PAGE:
Oh, he’d noticed all right. Many of her clients had emotional attachments to at least some of their possessions. Encouraging them to let go of items with sentimental value that no longer served them was one of the most challenging aspects of her job. It was a process requiring patience. First they had to identify their vision for their space, and then she encouraged them to narrow their keepsakes to only a few special pieces that captured their most important memories or sense of self. One person’s junk was another person’s treasure, and what seemed ordinary or even ugly to her could evoke quite a different reaction in her client.
A bookcase, for example.
“We can incorporate it back into the room, if that’s what he wants,” Crys said. Maybe painting it would helpful—or using it as an end table next to the sofa? Or perhaps it would work in a bedroom upstairs. There were tons of possibilities.
Barb waved a hand as if brushing away a fly. “That’s not what I want. I don’t even remember where that bookcase came from. Now, this monstrosity,” she rapped her knuckles on the china cabinet, “was his mother’s. We brought it here when we took Alva in during her last months. I hope you’re not superstitious. She died in this room.”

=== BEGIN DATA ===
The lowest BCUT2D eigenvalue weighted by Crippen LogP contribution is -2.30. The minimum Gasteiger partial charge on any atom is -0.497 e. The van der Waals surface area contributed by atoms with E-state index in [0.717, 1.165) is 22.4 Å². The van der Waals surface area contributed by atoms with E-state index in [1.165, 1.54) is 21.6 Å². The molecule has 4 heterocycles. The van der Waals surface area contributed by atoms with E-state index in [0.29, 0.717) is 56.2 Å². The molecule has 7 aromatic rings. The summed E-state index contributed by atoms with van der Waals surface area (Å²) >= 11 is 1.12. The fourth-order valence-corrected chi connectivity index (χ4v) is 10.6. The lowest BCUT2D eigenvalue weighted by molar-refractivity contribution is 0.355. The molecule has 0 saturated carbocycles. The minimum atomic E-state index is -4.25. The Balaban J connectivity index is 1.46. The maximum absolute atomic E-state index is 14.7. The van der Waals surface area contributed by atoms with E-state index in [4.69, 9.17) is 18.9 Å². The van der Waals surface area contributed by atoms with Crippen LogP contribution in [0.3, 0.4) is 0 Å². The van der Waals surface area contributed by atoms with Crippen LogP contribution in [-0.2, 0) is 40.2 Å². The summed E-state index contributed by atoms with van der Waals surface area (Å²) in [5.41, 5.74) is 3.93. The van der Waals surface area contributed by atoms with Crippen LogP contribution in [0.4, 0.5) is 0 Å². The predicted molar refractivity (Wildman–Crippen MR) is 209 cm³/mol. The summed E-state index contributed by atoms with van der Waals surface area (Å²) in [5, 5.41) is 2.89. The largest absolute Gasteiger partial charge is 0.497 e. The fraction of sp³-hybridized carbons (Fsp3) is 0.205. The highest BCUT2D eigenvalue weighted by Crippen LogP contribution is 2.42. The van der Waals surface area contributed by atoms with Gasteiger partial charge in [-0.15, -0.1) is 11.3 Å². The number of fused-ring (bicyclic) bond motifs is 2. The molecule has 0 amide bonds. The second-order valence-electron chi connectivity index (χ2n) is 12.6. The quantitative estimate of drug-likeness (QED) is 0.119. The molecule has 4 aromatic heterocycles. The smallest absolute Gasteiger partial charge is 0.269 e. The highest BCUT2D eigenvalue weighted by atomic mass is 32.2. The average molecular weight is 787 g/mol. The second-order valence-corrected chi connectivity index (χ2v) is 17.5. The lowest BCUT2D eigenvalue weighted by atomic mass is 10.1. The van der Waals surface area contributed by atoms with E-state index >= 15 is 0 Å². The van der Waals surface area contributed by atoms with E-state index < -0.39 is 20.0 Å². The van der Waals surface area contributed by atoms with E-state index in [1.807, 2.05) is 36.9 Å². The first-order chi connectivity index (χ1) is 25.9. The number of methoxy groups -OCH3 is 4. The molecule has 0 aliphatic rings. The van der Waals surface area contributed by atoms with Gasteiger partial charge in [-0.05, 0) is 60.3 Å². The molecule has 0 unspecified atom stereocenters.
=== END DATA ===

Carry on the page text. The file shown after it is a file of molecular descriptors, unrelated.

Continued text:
Crys murmured a sympathetic reply. She wasn’t superstitious, although on her first visit, she’d sensed the den’s sad, low-energy vibe. She had ascribed it to the abandoned toys and mismatched furniture. The room had become a catchall for past lives: children and grandchildren who had grown older and a mother-in-law who had passed.
“We rented a hospital bed and placed it right over there,” Barb continued. “I thought having some of her furniture surrounding her would make her feel more at home. She was always proud of her china cabinet, so in it came. We filled it with some of Alva’s favorite knickknacks. That green-striped armchair we moved into the garage was hers, too. She always sat in it before she became too weak to leave her bed.”
That explained the odd assortment of furniture in the den. Crys pictured a hospital bed against the wall across from the fireplace. As a location for a bedridden patient, the room was a good choice. The Shirleys’ three bedrooms were upstairs, but this space conveniently adjoined the kitchen and had access to a powder room just off the entrance hall. It would have been easier to care for Don’s sick mother here than to manage stairs. The den could also be easily accessed by visitors coming to see the dying woman.
“It was very thoughtful of you to surround her with her own furniture. Not many people would go to all that trouble.” Not many people today would provide care for an elderly relative at home. Crys couldn’t imagine caring for her own mother-in-law as Barb had done. Her client was truly a saint.